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Imam Rauf: Mosque planner has been mostly silent during noisy debate

23 Aug 2010

Imam Rauf: Mosque planner has been mostly silent during noisy debate -Washington Post – Annotated – See excerpts (bulleted) after my comments in the Read more.

The more I learn about Imam Feisal Abdul Rauf, the more strange the whole situation seems. I would think his liberal interpretations of Islam – what Sharia law really is/should be, role of women, etc. would make him more unpopular with traditional, conservative Muslims, than with Americans. The way that some American conservatives are taking and twisting or misusing his nuanced statements is depressing and reveals, not an interest in truth, but an interest in supporting “my side” and attacking “the other”.  Remaining silent when faced with overwhelming opposition, giving nuanced answers that can be twisted, and being an impractical idealist may make him a poor PR guy, but they do not make him a supporter of extremism or violence.  See also the article I posted yesterday about him.

tags: Islam mosque ground zero interfaith dialog interfaith relations interfaith

  • Khan, who has been speaking for her husband in recent weeks, said Rauf sees the United States as “the most sharia-compliant state” because it upholds what Rauf believes is the proper interpretation of the Koran’s emphases on protection of life, freedom of religion, one’s property, family, dignity.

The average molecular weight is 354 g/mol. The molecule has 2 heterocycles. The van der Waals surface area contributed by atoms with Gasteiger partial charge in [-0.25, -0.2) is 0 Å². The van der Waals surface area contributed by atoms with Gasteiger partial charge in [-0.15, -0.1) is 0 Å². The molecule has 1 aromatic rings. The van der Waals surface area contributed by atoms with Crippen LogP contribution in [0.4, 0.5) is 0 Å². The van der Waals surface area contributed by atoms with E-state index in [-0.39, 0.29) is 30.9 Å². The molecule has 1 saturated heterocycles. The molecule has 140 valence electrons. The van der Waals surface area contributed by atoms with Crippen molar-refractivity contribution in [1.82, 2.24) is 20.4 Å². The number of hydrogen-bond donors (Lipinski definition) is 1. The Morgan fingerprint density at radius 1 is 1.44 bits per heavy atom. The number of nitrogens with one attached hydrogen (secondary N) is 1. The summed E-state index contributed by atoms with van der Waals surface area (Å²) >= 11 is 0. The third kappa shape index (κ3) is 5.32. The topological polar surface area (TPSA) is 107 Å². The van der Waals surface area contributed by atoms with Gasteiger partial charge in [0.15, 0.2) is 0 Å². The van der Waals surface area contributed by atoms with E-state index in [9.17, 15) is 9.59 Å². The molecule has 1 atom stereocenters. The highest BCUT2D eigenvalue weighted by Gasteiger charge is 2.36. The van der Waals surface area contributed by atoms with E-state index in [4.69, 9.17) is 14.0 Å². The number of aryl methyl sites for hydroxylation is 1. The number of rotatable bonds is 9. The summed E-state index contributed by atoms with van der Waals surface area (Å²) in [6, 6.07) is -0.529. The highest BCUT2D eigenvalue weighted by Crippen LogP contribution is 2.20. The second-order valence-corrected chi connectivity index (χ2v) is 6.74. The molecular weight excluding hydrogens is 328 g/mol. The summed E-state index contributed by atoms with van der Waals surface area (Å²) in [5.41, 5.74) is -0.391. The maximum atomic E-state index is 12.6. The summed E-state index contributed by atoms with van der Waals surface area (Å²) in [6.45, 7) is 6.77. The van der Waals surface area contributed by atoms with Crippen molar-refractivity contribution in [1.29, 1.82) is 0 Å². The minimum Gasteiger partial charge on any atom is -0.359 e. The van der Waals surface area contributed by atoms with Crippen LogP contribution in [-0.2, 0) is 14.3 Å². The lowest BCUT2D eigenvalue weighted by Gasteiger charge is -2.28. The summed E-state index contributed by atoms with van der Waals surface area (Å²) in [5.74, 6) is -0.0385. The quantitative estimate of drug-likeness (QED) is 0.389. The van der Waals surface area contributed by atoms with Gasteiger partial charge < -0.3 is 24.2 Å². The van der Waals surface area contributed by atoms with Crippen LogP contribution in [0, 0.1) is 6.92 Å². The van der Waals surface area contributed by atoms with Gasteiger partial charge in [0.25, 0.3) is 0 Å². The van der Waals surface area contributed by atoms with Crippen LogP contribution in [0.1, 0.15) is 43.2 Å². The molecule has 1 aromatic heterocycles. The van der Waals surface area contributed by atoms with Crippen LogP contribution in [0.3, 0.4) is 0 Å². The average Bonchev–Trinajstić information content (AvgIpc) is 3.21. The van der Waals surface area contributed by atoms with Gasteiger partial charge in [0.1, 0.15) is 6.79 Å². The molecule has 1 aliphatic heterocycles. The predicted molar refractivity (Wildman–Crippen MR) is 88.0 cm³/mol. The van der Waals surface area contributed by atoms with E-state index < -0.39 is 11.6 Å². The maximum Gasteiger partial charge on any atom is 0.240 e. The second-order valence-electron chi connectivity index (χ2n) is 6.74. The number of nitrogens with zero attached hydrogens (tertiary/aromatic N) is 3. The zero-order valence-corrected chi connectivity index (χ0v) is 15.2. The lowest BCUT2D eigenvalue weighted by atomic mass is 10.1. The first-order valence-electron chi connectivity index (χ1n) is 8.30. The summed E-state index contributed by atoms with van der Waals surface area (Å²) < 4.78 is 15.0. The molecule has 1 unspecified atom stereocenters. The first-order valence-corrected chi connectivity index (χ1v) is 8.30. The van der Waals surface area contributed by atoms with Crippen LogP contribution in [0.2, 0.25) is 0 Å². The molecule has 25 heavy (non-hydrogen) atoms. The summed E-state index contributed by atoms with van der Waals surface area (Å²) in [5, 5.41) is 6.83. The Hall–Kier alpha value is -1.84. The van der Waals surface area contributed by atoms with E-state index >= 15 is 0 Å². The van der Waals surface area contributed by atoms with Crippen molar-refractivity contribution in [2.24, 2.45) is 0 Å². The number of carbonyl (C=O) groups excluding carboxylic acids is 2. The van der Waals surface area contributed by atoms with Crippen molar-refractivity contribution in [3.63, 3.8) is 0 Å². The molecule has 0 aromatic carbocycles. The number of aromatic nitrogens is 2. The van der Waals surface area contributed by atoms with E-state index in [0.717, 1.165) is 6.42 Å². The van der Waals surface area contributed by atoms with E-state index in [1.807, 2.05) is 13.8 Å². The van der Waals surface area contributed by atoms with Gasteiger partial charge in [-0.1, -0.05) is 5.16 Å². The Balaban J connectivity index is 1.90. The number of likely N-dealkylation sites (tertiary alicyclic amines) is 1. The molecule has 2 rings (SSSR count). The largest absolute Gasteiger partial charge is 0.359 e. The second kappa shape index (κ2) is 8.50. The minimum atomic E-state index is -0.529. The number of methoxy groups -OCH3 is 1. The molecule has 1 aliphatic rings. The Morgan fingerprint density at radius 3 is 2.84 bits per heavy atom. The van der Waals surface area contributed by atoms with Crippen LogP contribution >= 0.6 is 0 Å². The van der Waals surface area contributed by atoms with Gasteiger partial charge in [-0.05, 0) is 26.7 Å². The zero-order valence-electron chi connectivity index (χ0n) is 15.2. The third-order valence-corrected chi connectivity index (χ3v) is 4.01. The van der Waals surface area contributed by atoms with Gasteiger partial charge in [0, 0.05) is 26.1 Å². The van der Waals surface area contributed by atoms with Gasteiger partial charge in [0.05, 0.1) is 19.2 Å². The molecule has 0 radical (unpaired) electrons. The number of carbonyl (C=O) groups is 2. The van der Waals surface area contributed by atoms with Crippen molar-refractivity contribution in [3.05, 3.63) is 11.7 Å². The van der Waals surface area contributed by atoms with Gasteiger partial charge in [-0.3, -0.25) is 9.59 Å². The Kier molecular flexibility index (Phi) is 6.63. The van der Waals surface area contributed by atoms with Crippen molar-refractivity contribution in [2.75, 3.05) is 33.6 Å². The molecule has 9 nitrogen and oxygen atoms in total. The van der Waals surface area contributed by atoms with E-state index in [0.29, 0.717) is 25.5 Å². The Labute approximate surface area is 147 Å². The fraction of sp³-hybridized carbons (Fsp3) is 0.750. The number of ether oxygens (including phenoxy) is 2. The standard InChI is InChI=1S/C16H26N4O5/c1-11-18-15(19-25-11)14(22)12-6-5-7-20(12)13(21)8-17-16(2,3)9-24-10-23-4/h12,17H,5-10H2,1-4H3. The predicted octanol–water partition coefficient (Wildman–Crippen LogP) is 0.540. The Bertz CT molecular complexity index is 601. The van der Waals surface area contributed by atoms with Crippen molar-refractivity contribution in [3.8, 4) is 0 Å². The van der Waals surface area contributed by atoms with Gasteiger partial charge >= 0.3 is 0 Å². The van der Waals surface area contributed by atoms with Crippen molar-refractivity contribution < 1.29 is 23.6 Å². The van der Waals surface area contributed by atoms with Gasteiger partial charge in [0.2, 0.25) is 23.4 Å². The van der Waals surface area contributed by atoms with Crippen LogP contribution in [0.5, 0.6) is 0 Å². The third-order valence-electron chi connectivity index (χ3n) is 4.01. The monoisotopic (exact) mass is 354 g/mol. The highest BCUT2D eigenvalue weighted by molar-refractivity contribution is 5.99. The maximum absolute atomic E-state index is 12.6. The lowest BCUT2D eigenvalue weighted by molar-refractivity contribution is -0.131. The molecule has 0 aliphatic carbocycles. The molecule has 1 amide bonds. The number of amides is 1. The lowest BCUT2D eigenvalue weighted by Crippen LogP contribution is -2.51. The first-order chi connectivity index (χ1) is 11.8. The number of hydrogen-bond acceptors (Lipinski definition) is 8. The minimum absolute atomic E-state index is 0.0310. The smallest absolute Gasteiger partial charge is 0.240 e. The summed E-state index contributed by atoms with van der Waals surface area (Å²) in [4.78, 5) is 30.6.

• Yet many questions went unanswered about Rauf and his project, a vacuum that seems to have been filled quickly by people put off by Rauf’s apparently liberal political views. In recent weeks, conservative leaders and pundits in particular have lobbed far more questions than specific complaints about the imam. Why was he unwilling to explicitly call Hamas a terrorist organization? When he said U.S. foreign policies fueled the Sept. 11 attackers, does that rationalize terrorism? Whom is he meeting with in Malaysia?

    Rauf’s decision — against the advice of some interfaith leaders who support him — to remain silent in the media storm seemed to fuel some people’s worries.

  • To some Muslim Americans, such intense distrust of a man whose life’s work is about interfaith relations shows a double standard, a limit to how far they can go in criticizing U.S. foreign policy, how frankly they can speak about sharia-state relations, a topic of great debate especially among young Muslims around the world.

    Meanwhile, more Muslim American voices are surfacing in criticism of Rauf and his handling of the project.

  • “The fact that the organizers of Park51 did not see Islamophobia as a concern when announcing this proposal is disturbing. It reinforces the idea that they have no vision or leadership,” Hofstra University professor and blogger Hussein Rashid wrote Friday. Rauf’s supporters fear that a determined peacemaker who could play an important role may wind up destroyed by unrelenting controversy over the very subject he spent his career trying to promote: Islam.

    “You have a pair of interfaith leaders who miscalculated the passion this would generate,” Benn said of the imam and his wife.

Posted from Diigo. The rest of my favorite links are here.

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